Grazing/Harvesting Rule Change an Opportunity for Farmers, Ranchers
Changes in federal grazing and harvesting rules on prevented-planting acres could help North Dakota livestock producers in select counties replenish forage supplies, or at least offset shortages in perennial forage production, according to North Dakota State University Extension livestock specialists.
The U.S. Department of Agriculture (USDA) will allow producers to graze, hay or cut cover crops on prevented-planting acres beginning Sept. 1. Counties included in the change are: Barnes, Benson, Bottineau, Cass, Dickey, Eddy, Foster, Grand Forks, Griggs, Kidder, LaMoure, McIntosh, Nelson, Ramsey, Ransom, Rolette, Sargent, Sheridan, Steele, Stutsman, Towner, Traill and Wells.
Counties that qualify must have 15% or more acres classified as prevented plant. Additional counties may qualify when the USDA’s Farm Service Agency has completed certifying acres.
Many livestock producers in the region are short on forage due to challenging harvest conditions last fall and drought during key times for forage production. Many ranchers are reporting reductions in hay and forage production due to the precipitation deficit.
“The change in the allowable harvesting or grazing date to Sept. 1 on prevented-planting acres gives livestock producers an opportunity to offset the shortage of forage supplies while adding flexibility to their grazing program,” says Miranda Meehan, NDSU Extension livestock environmental stewardship specialist.
Cover crops produce a high-quality forage and extend the grazing season while allowing rangeland and pastures adequate time to recover. Here are a few things ranchers should consider when grazing or harvesting cover crops for forage.
“Test forage to ensure the feed meets the nutritional requirements of your livestock class,” says Kevin Sedivec, NDSU Extension rangeland management specialist. “This is especially important when grazing cover crops because quality can vary, depending on the forage species, varieties and maturity. Forage quality parameters to be most concerned with include crude protein, digestibility and fiber level, as well as minerals.”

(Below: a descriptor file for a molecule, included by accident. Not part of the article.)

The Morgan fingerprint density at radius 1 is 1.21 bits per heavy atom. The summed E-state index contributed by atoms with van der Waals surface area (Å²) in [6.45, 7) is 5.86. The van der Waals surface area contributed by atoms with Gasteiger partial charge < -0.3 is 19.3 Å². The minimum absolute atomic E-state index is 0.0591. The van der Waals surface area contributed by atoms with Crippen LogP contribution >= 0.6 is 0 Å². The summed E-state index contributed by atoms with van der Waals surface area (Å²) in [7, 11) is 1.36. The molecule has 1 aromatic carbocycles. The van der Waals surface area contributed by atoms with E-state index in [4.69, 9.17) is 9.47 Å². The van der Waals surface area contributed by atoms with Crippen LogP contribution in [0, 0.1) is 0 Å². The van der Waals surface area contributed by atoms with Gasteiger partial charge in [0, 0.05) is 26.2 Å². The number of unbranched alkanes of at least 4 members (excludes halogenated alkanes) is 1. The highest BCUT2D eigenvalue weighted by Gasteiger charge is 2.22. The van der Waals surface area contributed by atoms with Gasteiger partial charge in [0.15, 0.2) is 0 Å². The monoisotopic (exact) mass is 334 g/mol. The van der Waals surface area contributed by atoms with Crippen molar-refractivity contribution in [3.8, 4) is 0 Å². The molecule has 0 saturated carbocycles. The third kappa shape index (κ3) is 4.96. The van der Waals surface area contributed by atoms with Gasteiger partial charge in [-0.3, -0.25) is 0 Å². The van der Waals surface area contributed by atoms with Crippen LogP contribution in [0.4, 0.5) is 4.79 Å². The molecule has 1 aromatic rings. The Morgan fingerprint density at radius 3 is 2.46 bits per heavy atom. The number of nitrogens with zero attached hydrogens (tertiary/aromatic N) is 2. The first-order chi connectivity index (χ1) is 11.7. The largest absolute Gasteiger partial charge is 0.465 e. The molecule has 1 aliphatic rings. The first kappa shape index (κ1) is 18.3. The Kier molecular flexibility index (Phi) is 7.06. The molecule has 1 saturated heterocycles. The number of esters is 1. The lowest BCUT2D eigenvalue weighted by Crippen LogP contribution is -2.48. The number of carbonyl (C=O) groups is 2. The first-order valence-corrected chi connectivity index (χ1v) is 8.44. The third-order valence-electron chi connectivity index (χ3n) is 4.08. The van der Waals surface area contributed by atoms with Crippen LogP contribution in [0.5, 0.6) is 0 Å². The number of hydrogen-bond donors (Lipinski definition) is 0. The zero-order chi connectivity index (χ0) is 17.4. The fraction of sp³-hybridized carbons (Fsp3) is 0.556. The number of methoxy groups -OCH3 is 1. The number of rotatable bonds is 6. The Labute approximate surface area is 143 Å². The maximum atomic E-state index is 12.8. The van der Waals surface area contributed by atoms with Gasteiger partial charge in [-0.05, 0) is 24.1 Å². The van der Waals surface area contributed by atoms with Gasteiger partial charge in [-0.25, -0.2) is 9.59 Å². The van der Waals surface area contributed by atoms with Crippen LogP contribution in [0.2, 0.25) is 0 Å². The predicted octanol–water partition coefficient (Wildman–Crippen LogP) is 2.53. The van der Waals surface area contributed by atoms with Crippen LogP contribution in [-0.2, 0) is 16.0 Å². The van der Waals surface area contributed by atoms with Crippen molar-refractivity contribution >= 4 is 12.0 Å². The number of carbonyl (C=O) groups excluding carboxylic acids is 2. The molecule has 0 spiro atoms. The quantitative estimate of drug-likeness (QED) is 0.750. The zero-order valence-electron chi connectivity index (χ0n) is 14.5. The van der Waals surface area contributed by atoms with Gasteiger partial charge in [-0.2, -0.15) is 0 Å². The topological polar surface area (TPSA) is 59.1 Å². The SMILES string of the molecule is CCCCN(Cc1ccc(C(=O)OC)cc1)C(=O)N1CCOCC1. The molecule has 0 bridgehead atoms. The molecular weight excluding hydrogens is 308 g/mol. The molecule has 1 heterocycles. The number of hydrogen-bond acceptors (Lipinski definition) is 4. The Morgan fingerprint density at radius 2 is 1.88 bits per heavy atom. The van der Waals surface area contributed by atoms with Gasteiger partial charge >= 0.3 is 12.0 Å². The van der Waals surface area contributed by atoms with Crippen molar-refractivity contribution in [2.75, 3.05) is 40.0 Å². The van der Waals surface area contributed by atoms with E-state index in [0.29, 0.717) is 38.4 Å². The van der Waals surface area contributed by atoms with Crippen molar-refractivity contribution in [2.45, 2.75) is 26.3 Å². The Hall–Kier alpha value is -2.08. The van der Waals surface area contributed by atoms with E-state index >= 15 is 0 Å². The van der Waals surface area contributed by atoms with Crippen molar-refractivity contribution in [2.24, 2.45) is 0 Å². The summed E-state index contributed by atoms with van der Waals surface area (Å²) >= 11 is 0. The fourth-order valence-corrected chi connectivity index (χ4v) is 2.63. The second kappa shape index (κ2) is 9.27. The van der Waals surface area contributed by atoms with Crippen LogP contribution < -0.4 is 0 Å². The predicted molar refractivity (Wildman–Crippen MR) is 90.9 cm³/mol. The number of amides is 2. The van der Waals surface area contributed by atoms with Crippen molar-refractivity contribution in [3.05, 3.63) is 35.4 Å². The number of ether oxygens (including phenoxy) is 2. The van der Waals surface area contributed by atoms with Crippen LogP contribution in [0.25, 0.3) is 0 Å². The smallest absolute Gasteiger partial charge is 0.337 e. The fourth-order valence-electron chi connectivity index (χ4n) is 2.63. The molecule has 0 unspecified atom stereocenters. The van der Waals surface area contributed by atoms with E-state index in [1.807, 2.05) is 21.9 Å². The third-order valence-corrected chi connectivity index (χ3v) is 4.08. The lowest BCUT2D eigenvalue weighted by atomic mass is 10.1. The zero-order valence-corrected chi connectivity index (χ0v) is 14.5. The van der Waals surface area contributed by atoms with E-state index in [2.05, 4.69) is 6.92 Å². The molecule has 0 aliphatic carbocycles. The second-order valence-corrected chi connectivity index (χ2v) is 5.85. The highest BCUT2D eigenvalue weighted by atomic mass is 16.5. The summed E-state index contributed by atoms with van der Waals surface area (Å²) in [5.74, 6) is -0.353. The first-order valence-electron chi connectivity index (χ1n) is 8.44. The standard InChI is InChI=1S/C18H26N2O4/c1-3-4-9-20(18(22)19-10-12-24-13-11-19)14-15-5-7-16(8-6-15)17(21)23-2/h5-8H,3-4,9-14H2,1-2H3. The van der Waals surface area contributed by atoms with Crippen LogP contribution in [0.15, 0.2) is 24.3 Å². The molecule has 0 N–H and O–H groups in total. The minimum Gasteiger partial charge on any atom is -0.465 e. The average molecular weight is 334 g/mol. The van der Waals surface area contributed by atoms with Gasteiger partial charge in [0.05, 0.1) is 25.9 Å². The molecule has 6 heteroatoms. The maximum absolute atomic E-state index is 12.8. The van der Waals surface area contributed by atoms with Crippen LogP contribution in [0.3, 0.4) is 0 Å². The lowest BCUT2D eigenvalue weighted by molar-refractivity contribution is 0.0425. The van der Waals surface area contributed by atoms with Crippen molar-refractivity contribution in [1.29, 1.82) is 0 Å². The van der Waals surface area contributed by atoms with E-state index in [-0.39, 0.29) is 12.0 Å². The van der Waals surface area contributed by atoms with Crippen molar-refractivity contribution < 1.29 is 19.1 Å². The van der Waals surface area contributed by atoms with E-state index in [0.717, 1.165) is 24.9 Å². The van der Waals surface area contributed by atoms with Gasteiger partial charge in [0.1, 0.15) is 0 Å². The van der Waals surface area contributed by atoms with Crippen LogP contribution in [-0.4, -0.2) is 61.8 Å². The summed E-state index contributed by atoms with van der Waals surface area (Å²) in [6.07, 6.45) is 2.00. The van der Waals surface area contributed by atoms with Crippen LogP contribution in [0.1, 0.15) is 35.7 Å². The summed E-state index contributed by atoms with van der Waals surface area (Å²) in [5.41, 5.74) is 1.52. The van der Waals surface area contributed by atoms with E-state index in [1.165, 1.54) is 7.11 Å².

Brassicas, such as turnips and radish, often are incorporated into cover crops mixes as a high-quality forage. Research on species and variety of brassicas conducted at NDSU reported crude proteins of 14% to 27% and total digestible nutrients of 70% to 80%. In addition, brassicas can contain as much as 80% water, depending on the timing of grazing.
This combination of high protein and water content can disrupt rumen function if high-fiber plants such as millet, sorghum, sudangrass and corn are not included in the mix. Ranchers may need to provide low-quality supplemental fiber, such as low-quality hay or straw, to increase intake and maintain performance.
Many species of cover crops have the potential to be toxic to cattle. Producers must be aware of potentially toxic species, conditions that increase the risk of toxicity and grazing management practices that reduce the potential of cattle consuming toxic forage. The most common toxicities associated with cover crops include hydrocyanic acid (HCN), nitrate and sulfur.